Some of this novel’s events and characters are based on real events and people – but not all. Jessie’s life in San Francisco is based on my own time there in the ‘70s. But Webs in the Mist is less autobiographical than Bell-Bottom Gypsy. I created an enigmatic character named Carl, who is fictitious but a composite of quirky real people I’ve known. As I’ve already said, the dark aspect of the Twisty character is pure fiction. It’s fascinating, weaving my real life stories into these novels. I find myself assembling quite a few composite characters and re-arranging the timeline of real events in my life, for the sake of well-constructed fiction.
How long did it take to write your latest release?
Webs in the Mist took me a little over a year to write, and that’s a record for me. Hopefully I’m getting faster at writing and publishing novels.
Do you belong to a critique group? Have they helped improve your writing?
I don’t currently belong to a critique group, but I have in the past. I was in two separate writers’ groups, and learned a ton from the writers I met there. That’s where I met my writer friends, and I recommend it. Not only does it help to hear feedback, a group also provides important deadline pressure to produce something to bring and share. One caveat, though: if a critique group is negative, or “bitchy,” run away as fast as you can and never go back. Above all, listen to yourself. Now and then, creative writing classes and writers’ groups can include competitive, envious people who are too willing to tear you down for no good reason.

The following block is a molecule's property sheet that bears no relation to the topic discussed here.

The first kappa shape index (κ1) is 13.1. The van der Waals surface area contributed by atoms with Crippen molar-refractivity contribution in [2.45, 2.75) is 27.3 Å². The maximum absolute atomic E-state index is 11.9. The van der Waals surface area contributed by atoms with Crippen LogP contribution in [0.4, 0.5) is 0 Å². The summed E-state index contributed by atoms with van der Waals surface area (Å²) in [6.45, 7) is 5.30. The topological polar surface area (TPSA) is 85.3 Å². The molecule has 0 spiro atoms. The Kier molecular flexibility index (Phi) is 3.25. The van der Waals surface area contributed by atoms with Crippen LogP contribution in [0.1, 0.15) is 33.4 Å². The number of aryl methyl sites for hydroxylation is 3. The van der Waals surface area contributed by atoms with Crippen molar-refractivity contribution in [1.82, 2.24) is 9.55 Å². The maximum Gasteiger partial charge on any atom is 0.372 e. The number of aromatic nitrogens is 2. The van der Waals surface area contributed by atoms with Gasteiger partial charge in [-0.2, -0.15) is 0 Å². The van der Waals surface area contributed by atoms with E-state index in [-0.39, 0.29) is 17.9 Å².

Did you hire an editor to review your manuscript before publishing?
I didn’t, but I think most writers should hire an editor. Let me explain: I’m a freelance book editor, and have a background in journalism (including proofreading and editing). I’m good at catching my own mistakes. That’s not enough, though. I have four very good advance readers who read, edit, and critique each of my manuscripts before I publish.
Do you recall how your interest in writing originated?
I began keeping a journal when I was about sixteen. I was always attracted to reading and English and languages, in school. My grandmother was a poet and journalist in the 1920s and ‘30s, in Missoula, Montana. Maybe she is the reason for my interest in writing. In the early 1980s, I went back to college and earned a bachelor’s degree in Journalism from the University of Oregon. After that, I was a journalist for about 25 years. But I have always wanted to write novels, because my first love is fiction.
Have you published anything else? If so can you tell us their titles.
I sure have. Webs in the Mist is my fourth published novel. I have also published Bell-Bottom Gypsy: A Jessie Morgan Novel, a wild 1970s ride that takes the reader on adventures along America’s back roads. My first novel, Spirited Away – A Novel of the Stolen Irish, paints an intimate portrait of 1650s Irish slavery in the Caribbean. It was a 2013 finalist in The Kindle Book Review’s Best Indie Book Awards as well as a quarterfinalist in the 2014 Amazon Breakthrough Novel Awards Competition. The book has 242 Amazon reviews. Daring Passage, my second novel, tells the rest of the story begun in Spirited Away. Delighted readers call it “a stunning sequel.” I’m also the author of a nonfiction book entitled Passing It On: Voices from the Flathead Indian Reservation.
Tell us what is next for you? / What is your next project?
Since I’ve committed to writing a four-book Jessie Morgan Series, my next project is Book 3 of the series. I don’t have a title yet, but I think it will be a good book. If you read Webs in the Mist, you’ll know where the new novel is set. No spoilers here!